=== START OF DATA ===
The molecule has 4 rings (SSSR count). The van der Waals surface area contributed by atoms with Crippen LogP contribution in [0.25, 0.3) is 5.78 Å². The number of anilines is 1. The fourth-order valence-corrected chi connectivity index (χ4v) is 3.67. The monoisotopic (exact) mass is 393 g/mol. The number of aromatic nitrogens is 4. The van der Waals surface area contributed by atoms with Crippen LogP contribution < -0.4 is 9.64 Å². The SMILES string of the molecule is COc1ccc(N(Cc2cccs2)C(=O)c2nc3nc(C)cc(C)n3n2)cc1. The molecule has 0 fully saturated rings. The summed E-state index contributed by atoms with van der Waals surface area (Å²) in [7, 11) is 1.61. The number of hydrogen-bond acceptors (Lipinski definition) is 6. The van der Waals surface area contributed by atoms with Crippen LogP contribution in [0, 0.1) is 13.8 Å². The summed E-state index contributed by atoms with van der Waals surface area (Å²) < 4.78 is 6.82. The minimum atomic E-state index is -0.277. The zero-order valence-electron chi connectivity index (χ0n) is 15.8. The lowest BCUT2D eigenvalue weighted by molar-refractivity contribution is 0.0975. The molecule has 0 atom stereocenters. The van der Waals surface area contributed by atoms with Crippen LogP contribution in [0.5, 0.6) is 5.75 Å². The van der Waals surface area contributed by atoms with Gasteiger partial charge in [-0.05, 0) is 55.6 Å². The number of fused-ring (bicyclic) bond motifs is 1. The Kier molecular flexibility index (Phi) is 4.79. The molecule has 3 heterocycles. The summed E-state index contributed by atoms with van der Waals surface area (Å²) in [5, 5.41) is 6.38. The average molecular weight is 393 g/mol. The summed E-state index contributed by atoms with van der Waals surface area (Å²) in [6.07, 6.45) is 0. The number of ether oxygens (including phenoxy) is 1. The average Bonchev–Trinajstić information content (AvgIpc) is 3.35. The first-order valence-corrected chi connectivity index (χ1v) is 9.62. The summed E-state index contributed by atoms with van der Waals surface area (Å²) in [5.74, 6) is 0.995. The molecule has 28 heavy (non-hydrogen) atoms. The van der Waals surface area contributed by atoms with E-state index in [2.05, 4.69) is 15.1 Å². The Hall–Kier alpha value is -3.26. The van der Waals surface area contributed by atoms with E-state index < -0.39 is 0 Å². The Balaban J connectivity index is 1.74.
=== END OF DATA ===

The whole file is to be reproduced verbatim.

The molecule has 4 rings (SSSR count). The van der Waals surface area contributed by atoms with Crippen LogP contribution in [0.25, 0.3) is 5.78 Å². The number of anilines is 1. The fourth-order valence-corrected chi connectivity index (χ4v) is 3.67. The monoisotopic (exact) mass is 393 g/mol. The number of aromatic nitrogens is 4. The van der Waals surface area contributed by atoms with Crippen LogP contribution < -0.4 is 9.64 Å². The SMILES string of the molecule is COc1ccc(N(Cc2cccs2)C(=O)c2nc3nc(C)cc(C)n3n2)cc1. The molecule has 0 fully saturated rings. The summed E-state index contributed by atoms with van der Waals surface area (Å²) in [7, 11) is 1.61. The number of hydrogen-bond acceptors (Lipinski definition) is 6. The van der Waals surface area contributed by atoms with Crippen LogP contribution in [0, 0.1) is 13.8 Å². The summed E-state index contributed by atoms with van der Waals surface area (Å²) < 4.78 is 6.82. The minimum atomic E-state index is -0.277. The zero-order valence-electron chi connectivity index (χ0n) is 15.8. The lowest BCUT2D eigenvalue weighted by molar-refractivity contribution is 0.0975. The molecule has 0 atom stereocenters. The van der Waals surface area contributed by atoms with Crippen LogP contribution in [0.5, 0.6) is 5.75 Å². The van der Waals surface area contributed by atoms with Gasteiger partial charge in [-0.05, 0) is 55.6 Å². The number of fused-ring (bicyclic) bond motifs is 1. The Kier molecular flexibility index (Phi) is 4.79. The molecule has 3 heterocycles. The summed E-state index contributed by atoms with van der Waals surface area (Å²) in [5, 5.41) is 6.38. The average molecular weight is 393 g/mol. The summed E-state index contributed by atoms with van der Waals surface area (Å²) in [6.07, 6.45) is 0. The number of ether oxygens (including phenoxy) is 1. The average Bonchev–Trinajstić information content (AvgIpc) is 3.35. The first-order valence-corrected chi connectivity index (χ1v) is 9.62. The summed E-state index contributed by atoms with van der Waals surface area (Å²) in [5.74, 6) is 0.995. The molecule has 28 heavy (non-hydrogen) atoms. The van der Waals surface area contributed by atoms with E-state index in [2.05, 4.69) is 15.1 Å². The Hall–Kier alpha value is -3.26. The van der Waals surface area contributed by atoms with E-state index < -0.39 is 0 Å². The Balaban J connectivity index is 1.74.